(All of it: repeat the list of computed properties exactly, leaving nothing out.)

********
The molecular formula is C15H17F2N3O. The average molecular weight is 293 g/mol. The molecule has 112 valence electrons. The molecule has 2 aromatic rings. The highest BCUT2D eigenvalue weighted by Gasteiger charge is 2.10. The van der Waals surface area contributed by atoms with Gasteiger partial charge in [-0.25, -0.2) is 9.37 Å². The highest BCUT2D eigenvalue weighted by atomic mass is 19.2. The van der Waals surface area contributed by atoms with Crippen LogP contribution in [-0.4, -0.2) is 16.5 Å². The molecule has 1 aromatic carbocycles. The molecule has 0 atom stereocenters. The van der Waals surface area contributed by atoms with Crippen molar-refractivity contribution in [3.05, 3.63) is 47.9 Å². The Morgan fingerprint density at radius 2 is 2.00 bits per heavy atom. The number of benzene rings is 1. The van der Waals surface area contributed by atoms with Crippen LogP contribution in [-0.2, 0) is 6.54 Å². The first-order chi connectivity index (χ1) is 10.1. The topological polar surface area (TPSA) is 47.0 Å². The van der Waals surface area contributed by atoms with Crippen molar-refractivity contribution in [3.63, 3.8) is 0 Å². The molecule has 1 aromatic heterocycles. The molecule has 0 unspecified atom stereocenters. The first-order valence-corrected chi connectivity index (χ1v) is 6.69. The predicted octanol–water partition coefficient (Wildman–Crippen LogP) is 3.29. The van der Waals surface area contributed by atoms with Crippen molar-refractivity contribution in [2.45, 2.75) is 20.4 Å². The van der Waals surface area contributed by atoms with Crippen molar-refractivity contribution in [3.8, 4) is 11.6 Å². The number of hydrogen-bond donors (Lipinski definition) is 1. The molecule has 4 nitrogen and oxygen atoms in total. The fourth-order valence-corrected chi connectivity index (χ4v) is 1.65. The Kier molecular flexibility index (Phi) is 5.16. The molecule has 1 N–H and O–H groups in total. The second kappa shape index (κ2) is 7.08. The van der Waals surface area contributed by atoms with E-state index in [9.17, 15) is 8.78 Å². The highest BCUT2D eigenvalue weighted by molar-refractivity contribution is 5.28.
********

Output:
The molecular formula is C15H17F2N3O. The average molecular weight is 293 g/mol. The molecule has 112 valence electrons. The molecule has 2 aromatic rings. The highest BCUT2D eigenvalue weighted by Gasteiger charge is 2.10. The van der Waals surface area contributed by atoms with Gasteiger partial charge in [-0.25, -0.2) is 9.37 Å². The highest BCUT2D eigenvalue weighted by atomic mass is 19.2. The van der Waals surface area contributed by atoms with Crippen LogP contribution in [-0.4, -0.2) is 16.5 Å². The molecule has 1 aromatic carbocycles. The molecule has 0 atom stereocenters. The van der Waals surface area contributed by atoms with Crippen molar-refractivity contribution in [3.05, 3.63) is 47.9 Å². The Morgan fingerprint density at radius 2 is 2.00 bits per heavy atom. The number of benzene rings is 1. The van der Waals surface area contributed by atoms with Crippen LogP contribution in [-0.2, 0) is 6.54 Å². The first-order chi connectivity index (χ1) is 10.1. The topological polar surface area (TPSA) is 47.0 Å². The van der Waals surface area contributed by atoms with Crippen molar-refractivity contribution in [3.63, 3.8) is 0 Å². The molecule has 1 aromatic heterocycles. The molecule has 0 unspecified atom stereocenters. The first-order valence-corrected chi connectivity index (χ1v) is 6.69. The predicted octanol–water partition coefficient (Wildman–Crippen LogP) is 3.29. The van der Waals surface area contributed by atoms with Crippen molar-refractivity contribution in [2.45, 2.75) is 20.4 Å². The van der Waals surface area contributed by atoms with Crippen molar-refractivity contribution in [3.8, 4) is 11.6 Å². The number of hydrogen-bond donors (Lipinski definition) is 1. The molecule has 4 nitrogen and oxygen atoms in total. The fourth-order valence-corrected chi connectivity index (χ4v) is 1.65. The Kier molecular flexibility index (Phi) is 5.16. The molecule has 1 N–H and O–H groups in total. The second kappa shape index (κ2) is 7.08. The van der Waals surface area contributed by atoms with E-state index in [9.17, 15) is 8.78 Å². The highest BCUT2D eigenvalue weighted by molar-refractivity contribution is 5.28.